Skip to main content

Dead and Buried

daily-meditations-june-27

“Christ has dominion over all creatures, a dominion not seized by violence, nor usurped, but His by essence and by nature.” ~ Saint Cyril of Alexandria

We embark on a short journey through the Book of Amos this week, the shepherd-turned-prophet who was called to go from the southern kingdom of Judah to evangelize those in the north. He is what we might call a Prophet of Justice, sent to encourage the people in his midst to repent and pursue resolute lives. To hate evil and love good. To desire true justice for all, especially the marginalized and downtrodden. To assist in bringing this justice about.

Amos was not a prophet by trade so to speak. He was, as he put it, a shepherd and a dresser of sycamore trees (Amos 7-14).Yet he was called by God to prophesy, to leave behind his sheep and well-dressed trees, and to place his trust in God. To have faith in the fact that the Holy Spirit would give him the words to speak when those words were needed (Matthew 10:16-23).. Our Gospel today in fact (Matthew 8:18-22) reminds us that following God is not easy.

“Lord, let me go first and bury my father.” This was the seemingly reasonable request from a man who appeared poised to become one of Jesus’s disciple. “Follow me,” Jesus tells him, “and let the dead bury their dead.”

We know from numerous Gospel Passages that Jesus always had laser-like focus on the Mission https://hubpages.com/religion-philosophy/Its-The-Mission-That-Matters. In today’s passage, we get a glimpse of how ethically demanding discipleship can be. There is no way to soft-peddle Jesus’ words here. I certainly will not try. They compel us to make a decision: Are we of this world or are we of God’s Kingdom? Is being a child of God merely one of many attributes we assign to ourselves or is it our genuine identity? Is religion and the mission attached to it all-consuming or merely ornamental?

It’s a matter of discerning whether you are simply and peripherally involved or fully committed. Evangelist Billy Graham said “Make sure of your commitment to Jesus Christ, and seek to follow Him every day. Don't be swayed by the false values and goals of this world, but put Christ and His will first in everything you do.” As the old expression goes, the difference between involvement and commitment can be found on a breakfast plate whenever one orders ham and eggs;

The hen is involved but the pig is committed.

Noted evangelist and author Charles Stanley explains that “Too many Christians have a commitment of convenience. They'll stay faithful as long as it's safe and doesn't involve risk, rejection, or criticism. Instead of standing alone in the face of challenge or temptation, they check to see which way their friends are going.” Yet we know God calls us to something richer, something far more noble. Normally our love for God and our love for family don’t come into conflict. But this is a sort of spiritual exercise, an experiment. What if it came down to God or my family? Whom would I choose?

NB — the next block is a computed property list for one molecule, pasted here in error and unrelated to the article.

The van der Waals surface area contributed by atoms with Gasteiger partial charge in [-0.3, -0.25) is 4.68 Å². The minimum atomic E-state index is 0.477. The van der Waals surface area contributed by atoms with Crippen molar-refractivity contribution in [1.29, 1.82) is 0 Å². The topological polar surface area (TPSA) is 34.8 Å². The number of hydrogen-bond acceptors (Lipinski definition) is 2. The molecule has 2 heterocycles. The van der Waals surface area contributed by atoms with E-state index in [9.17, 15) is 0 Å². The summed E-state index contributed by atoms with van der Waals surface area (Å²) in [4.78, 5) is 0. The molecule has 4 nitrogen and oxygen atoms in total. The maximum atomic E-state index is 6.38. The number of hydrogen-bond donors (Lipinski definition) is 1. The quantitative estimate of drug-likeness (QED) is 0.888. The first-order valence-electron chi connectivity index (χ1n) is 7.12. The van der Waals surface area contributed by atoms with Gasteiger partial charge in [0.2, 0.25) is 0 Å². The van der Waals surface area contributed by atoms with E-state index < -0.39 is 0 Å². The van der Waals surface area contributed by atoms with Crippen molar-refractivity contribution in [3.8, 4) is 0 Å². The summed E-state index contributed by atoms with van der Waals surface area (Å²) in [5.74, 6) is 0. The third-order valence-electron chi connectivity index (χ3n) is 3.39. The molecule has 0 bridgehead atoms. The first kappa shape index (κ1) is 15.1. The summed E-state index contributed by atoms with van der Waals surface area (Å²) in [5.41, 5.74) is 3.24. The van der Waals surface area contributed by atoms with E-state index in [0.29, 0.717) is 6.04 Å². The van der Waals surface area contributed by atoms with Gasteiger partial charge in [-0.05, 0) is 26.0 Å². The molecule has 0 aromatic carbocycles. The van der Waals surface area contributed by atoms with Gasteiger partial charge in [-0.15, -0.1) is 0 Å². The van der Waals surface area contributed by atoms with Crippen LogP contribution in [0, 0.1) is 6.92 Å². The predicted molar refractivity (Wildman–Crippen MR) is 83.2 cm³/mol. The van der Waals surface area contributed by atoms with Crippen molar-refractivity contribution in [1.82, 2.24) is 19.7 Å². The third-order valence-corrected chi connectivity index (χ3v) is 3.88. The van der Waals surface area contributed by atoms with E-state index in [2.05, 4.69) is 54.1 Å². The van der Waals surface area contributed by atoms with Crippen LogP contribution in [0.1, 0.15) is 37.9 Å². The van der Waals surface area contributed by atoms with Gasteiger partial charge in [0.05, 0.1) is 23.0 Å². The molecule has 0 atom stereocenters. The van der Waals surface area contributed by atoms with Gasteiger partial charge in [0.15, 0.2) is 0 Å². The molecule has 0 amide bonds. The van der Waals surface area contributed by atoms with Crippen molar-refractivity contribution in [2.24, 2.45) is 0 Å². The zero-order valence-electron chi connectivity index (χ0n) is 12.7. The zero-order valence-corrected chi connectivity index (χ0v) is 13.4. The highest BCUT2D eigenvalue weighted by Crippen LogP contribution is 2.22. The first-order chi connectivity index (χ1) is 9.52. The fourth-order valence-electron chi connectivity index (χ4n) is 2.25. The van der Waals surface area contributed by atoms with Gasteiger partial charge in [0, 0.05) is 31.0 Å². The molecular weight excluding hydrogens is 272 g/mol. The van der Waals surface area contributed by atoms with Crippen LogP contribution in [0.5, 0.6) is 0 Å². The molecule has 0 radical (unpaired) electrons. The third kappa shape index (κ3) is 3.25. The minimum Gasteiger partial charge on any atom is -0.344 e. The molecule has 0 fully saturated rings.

Scroll to Continue

Christians can never and will never be well adjusted in today’s culture. Something will always be off kilter, out of sync. Ours is a culture that is by and large very far from Christ. The truth is not held in high esteem. Far too many do not even know the truth. Jesus is truth, the word ~ or truth ~ made flesh. To know him is to know truth. To live according to his will is true freedom, a foretaste of Heaven for all those who have the courage to seek out the narrow path https://hubpages.com/religion-philosophy/The-Narrow-Gate-and-the-Patron-Saint-of-Bracket-Busters.

To follow Jesus is to bury all that is dead in you, all those things that contribute to you spiritual malaise and ultimate spiritual demise. Hatred, excess, vengeance, certainly pride, selfishness and vanity.

I leave you with the words of the man whose quote also kicked off today’s Meditation, Saint Cyril of Alexandria, the great Bishop and Doctor of our Church whose Memorial we celebrate today. He said “From Christ and in Christ, we have been reborn through the Spirit in order to bear the fruit of life; not the fruit of our old, sinful life but the fruit of a new life founded upon our faith in him and our love for him. Like branches growing from a vine, we now draw our life from Christ, and we cling to his holy commandment in order to preserve this life.”

Saint Cyril of Alexandra, pray for us. That we may vibrantly and unflinchingly commit to and live the truth today and always.

Saint Cyril of Alexandria (376-444)

Saint Cyril of Alexandria (376-444)

Related Articles